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Five Spring-Inspired Meals

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The days are growing longer and the air warmer here on the east coast. Yards are full of spring flowers: daffodils, tulips, and hyacinths. The air has a fresh earthy smell. Kids are outside playing after school with bubbles and sidewalk chalk.

Spring is here.

As I menu plan the seasonal change is apparent in the list of meals I’m making. Gone are the hearty stews and slow cooker soups. I want lighter—yet still filling—meals that are full of seasonal vegetables yet easy to prepare. Here are some of my spring favorites:

Spring Couscous Salad

I love this couscous salad bursting with bright flavor, despite the rather simple ingredients. It’s a perfectly easy one-pot weeknight meal that tastes like spring to me.

The Ultimate Club Sandwich

Sandwiches are an often-overlooked dinnertime choice. But pared with some tortilla chips, hummus, and fruit, it makes for a deliciously easy and simple dinner. Joy the Baker’s Ultimate Club Sandwich really hits the spot. Creamy brie cheese, crisp bacon, ripe tomato, silky avocado, and roasted turkey—what’s not to love?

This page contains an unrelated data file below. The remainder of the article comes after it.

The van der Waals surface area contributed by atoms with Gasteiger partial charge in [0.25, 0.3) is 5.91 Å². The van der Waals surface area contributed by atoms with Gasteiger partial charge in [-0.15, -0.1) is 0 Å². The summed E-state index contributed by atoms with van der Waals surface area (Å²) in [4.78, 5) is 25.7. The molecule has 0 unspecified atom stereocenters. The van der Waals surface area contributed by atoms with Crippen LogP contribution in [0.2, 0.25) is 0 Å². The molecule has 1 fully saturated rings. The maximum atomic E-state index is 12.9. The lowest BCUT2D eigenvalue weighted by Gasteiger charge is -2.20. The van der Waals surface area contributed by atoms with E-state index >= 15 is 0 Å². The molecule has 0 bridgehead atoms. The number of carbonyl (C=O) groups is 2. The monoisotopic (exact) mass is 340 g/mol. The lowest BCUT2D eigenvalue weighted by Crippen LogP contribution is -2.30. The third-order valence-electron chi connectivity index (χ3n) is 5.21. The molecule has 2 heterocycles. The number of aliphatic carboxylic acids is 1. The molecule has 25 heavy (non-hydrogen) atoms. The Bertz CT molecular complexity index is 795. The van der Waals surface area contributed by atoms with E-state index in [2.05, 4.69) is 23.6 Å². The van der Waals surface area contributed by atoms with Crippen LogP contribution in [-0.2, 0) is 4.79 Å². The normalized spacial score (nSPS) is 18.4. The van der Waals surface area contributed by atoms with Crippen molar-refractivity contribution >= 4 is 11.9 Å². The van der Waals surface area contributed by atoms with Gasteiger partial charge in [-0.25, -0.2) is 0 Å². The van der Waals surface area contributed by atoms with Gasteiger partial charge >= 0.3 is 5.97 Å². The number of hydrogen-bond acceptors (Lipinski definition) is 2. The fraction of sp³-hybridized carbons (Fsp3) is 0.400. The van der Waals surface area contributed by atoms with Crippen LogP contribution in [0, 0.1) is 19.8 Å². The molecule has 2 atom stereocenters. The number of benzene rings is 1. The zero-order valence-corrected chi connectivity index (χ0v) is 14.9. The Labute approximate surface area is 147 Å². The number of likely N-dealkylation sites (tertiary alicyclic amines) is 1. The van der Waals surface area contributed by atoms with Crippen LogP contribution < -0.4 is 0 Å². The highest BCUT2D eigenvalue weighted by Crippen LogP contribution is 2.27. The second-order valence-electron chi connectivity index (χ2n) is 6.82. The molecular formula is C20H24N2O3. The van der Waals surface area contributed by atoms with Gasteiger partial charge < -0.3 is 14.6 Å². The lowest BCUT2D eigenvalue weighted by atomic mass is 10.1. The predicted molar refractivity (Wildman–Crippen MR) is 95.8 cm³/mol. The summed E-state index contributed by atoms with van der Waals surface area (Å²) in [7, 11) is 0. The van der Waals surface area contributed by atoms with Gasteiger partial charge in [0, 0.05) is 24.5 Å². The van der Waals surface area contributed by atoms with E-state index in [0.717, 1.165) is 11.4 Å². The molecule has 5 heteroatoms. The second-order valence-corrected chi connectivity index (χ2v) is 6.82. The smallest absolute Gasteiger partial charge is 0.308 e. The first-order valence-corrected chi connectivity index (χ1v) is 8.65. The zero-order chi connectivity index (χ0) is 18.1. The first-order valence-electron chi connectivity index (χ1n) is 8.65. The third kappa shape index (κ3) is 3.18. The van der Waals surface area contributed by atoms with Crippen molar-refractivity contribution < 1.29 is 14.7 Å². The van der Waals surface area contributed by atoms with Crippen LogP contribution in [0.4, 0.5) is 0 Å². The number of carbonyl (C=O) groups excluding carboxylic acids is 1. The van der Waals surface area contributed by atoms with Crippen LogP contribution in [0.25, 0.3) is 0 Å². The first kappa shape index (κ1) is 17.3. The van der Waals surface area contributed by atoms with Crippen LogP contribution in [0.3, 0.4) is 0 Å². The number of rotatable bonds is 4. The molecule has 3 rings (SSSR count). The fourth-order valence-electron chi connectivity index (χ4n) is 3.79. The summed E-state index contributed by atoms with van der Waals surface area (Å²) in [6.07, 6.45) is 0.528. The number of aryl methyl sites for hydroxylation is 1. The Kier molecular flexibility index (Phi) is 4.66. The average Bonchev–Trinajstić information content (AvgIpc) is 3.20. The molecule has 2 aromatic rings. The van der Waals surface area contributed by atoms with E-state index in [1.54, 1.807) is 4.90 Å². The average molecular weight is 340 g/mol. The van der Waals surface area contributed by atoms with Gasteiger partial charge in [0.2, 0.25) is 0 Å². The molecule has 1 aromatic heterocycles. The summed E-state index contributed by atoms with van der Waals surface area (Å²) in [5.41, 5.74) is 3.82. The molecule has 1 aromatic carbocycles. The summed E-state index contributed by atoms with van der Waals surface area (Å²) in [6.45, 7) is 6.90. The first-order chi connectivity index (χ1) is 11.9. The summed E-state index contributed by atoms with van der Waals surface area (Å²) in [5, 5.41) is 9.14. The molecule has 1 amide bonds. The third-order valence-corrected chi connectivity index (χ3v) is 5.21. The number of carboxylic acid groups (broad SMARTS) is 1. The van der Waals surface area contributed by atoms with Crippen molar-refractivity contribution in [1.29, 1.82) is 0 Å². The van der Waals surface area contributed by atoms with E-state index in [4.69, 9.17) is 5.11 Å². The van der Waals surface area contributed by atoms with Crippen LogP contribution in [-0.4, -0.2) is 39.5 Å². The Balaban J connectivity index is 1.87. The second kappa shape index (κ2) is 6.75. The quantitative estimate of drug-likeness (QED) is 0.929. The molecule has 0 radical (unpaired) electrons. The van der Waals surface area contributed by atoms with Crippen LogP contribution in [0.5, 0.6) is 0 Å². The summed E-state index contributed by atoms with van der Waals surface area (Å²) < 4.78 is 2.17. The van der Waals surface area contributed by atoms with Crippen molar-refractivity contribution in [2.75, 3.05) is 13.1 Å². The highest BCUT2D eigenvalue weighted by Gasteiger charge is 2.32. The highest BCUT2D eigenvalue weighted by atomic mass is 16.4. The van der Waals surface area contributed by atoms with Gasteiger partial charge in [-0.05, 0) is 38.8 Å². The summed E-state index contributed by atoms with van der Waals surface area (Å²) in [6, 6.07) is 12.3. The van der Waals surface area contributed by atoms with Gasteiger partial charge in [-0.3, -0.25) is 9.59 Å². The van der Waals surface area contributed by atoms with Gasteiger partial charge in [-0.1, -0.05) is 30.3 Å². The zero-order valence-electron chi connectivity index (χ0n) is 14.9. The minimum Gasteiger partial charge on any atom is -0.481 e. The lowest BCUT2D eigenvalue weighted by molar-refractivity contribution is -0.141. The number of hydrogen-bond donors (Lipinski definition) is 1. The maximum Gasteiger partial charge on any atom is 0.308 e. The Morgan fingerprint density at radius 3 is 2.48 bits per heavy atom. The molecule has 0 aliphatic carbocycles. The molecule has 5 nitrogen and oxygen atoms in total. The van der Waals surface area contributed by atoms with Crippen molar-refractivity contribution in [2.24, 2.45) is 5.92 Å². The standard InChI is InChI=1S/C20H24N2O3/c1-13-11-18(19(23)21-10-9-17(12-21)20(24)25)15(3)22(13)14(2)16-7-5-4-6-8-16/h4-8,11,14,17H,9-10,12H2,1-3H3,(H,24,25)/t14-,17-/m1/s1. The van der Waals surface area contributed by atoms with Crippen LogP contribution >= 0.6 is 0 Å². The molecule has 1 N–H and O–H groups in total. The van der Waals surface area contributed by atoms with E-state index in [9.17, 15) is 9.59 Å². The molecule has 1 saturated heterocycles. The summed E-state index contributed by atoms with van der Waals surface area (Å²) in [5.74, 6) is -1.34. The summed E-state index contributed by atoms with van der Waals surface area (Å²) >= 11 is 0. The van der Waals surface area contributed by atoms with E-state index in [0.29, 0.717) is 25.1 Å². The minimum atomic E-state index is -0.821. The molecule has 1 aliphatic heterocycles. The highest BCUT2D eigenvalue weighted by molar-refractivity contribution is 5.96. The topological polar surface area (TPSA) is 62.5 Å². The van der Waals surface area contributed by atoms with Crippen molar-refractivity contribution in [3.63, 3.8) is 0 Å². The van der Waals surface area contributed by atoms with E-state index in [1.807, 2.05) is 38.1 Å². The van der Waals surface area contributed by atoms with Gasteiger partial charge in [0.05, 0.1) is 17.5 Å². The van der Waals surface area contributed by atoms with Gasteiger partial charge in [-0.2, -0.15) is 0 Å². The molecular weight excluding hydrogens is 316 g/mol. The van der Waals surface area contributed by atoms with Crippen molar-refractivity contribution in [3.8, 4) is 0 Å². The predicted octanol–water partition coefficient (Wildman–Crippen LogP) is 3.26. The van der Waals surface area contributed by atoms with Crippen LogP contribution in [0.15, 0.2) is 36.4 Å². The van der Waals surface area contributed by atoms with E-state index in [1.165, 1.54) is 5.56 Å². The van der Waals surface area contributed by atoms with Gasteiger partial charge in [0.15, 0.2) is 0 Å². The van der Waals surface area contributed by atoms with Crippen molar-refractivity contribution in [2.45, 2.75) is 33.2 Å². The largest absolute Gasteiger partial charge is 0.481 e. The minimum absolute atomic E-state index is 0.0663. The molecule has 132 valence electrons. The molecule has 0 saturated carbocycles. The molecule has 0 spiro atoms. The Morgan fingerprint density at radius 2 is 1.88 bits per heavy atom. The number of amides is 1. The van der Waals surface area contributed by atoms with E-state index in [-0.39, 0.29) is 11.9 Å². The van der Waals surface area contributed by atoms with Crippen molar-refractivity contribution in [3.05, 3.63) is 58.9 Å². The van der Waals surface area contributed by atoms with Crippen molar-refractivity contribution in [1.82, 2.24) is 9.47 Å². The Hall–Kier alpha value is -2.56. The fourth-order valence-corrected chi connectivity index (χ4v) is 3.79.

Lemony Salmon and Dill Toss

My kids don’t like asparagus, but they do like pasta and salmon, so there’s enough in this tasty meal to make them happy and full. I love the flavor combinations of salmon, dill, and lemon.

Classic Cobb Salad

We love hearty salads around here and the Smitten Kitchen’s cobb salad is certainly that. Loaded with protein (bacon, chicken, hard boiled egg) this salad will leave you full. If you’re short on time, you could always buy salad dressing instead of making it.

Chive Risotto Cakes

I love risotto but it’s not really doable on weeknights. It’s more of a special occasion type of thing. But Ina Garten’s Chive Risotto Cakes are soooo good. You can also make up the mixture ahead of time and let it refrigerate overnight! The cakes are fried crispy on the outside and yet are creamy on the inside. They are hearty yet taste of spring with the fresh chopped herbs. Even my kids like them! (What kids won’t eat anything fried?) We adults eat them over a bed of spring greens with a drizzle of olive oil and splash of lemon.

What spring-inspired recipes do you enjoy?

Bethany - April 25, 2015 - 9:32 am

Oh my goodness! These all sound amazing, especially the club sandwich and risotto cakes. Thank you for sharing!

Cultivating Creative Motherhood

“I don’t know how you do it,” she said as I walked my friend towards the door. “Homeschooling, four kids, writing…” her voice trailed away.

I didn’t know what to say. Instead I felt uncomfortable and said lamely, “Well, it keeps me busy!”

But that was the third time someone had said something similar to me in a month. I’m not wonder woman. I don’t have amazing multitasking skills. I don’t want people to think I do. I don’t do more or better than any other woman who juggles children, work, home, and extra-curricular activities.